From The Awakening: "Even as a child she had lived her own small life all within herself. At a very early period she had apprehended instinctively the dual life—that outward existence which conforms, the inner life which questions."
Reading Kate Chopin's The Awakening online and in print
The Awakening characters
The Awakening time and place
The Awakening themes
When The Awakening was written and published
Questions and answers about The Awakening
Translations of The Awakening
Films of The Awakening
A dance production of The Awakening
A theatre production of The Awakening
Accurate printed texts of The Awakening
Articles and book chapters about The Awakening
Selected books that discuss The Awakening
Reading Kate Chopin's The Awakening online and in print
You can read the novel online at a University of North Carolina site, among other places.
In print you can find the novel in The Complete Works of Kate Chopin and in the Library of America Kate Chopin volume. There are many paperback editions of the novel available today. Several include background readings, critical comments, bibliographies of scholarly articles and books, Chopin short stories, and other materials. For publication information about these books, see the section "For students and scholars" near the bottom of this page.
The Awakening characters
- Edna Pontellier
- Léonce Pontellier, husband of Edna
- Etienne and Raoul Pontellier, children of Edna and Léonce
- A quadroon who cares for Etienne and Raoul
- Madame Aline Lebrun, owner of a pension on Grand Isle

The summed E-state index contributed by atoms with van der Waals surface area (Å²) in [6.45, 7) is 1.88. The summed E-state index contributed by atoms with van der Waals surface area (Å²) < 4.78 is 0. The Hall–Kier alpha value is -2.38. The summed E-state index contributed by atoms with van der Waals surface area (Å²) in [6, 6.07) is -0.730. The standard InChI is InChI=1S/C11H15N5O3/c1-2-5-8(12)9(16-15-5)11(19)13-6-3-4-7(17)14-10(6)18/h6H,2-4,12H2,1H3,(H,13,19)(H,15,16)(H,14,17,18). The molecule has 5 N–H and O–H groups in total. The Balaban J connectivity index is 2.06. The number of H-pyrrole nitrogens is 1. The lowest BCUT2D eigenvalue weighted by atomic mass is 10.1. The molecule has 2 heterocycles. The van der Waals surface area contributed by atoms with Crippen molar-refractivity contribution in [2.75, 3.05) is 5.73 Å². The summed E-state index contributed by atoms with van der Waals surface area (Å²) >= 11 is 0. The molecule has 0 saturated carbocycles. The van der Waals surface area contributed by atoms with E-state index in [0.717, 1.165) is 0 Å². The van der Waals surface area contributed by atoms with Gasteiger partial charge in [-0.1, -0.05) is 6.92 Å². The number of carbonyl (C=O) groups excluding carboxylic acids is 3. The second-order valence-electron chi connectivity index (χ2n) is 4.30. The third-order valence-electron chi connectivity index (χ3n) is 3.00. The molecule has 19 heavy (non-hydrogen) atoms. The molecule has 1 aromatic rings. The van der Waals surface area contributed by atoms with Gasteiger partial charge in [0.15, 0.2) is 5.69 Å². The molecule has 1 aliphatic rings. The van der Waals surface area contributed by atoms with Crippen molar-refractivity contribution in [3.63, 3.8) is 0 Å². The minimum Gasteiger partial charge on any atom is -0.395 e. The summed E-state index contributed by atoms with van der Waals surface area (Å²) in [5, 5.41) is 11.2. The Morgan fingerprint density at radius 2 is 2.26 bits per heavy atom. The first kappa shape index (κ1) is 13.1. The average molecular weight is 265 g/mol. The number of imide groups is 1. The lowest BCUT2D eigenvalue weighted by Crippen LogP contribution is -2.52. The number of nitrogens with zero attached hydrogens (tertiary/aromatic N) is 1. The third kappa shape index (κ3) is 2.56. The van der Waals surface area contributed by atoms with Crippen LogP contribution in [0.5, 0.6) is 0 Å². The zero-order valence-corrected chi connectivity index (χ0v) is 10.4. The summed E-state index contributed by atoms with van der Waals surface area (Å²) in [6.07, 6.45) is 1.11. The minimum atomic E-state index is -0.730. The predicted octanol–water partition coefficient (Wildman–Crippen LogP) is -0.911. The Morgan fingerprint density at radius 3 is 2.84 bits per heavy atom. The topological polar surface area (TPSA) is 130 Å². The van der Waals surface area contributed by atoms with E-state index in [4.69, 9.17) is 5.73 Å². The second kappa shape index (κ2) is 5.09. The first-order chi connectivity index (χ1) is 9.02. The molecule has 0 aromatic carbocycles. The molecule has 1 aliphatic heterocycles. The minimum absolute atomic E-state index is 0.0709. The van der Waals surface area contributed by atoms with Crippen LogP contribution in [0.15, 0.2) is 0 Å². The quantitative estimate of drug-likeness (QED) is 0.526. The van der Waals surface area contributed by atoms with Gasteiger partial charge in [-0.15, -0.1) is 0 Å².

- Robert Lebrun, son of Madame Lebrun
- Victor Lebrun, brother of Robert Lebrun
- Mariequita, woman of Spanish descent who lives on Grand Isle
- Adèle Ratignolle, guest at the pension on Grand Isle
- Alphonse Ratignolle, a pharmacist, husband of Adèle
- Mademoiselle Reisz, a pianist, guest at the pension on Grand Isle
- Others on Grand Isle--two lovers, a lady in black, the Farival twins, old Monsieur Farival, Beaudelet. . . .
- Madame Antoine, woman of Chênière Caminada across the bay from Grand Isle
- Tonie, son of Madame Antoine; he and his mother appear in the Chopin short story "At Chênière Caminada"
- Old Celestine, Ellen, Joe, and other servants in the Pontellier's house in New Orleans
- Doctor Mandelet, the Pontellier's physician
- Edna's father, a former colonel in the Confederate army
- Alcée Arobin, a young man of fashion in New Orleans
- Mrs. Highcamp, friend of Alcée Arobin
- James Highcamp, husband of Mrs. Highcamp; the Highcamp's daughter
- Mrs. Merrimam and Miss Mayblunt, guests at Edna's part in Chapter XXX of the novel
- Gouvernail, a journalist, also a guest at the party; he plays a central role in the Chopin stories "A Respectable Woman" and "Athénaîse"
- Madame Pontellier, mother of Léonce
The Awakening time and place
The Awakening is set in the late nineteenth century on Grand Isle, off the coast of Louisiana; on the island Chênière Caminada across the bay from Grand Isle (the island was destroyed in an 1893 hurricane); and in the city of New Orleans. It begins on Grand Isle, shifts to New Orleans, and concludes on Grand Isle.
The Awakening themes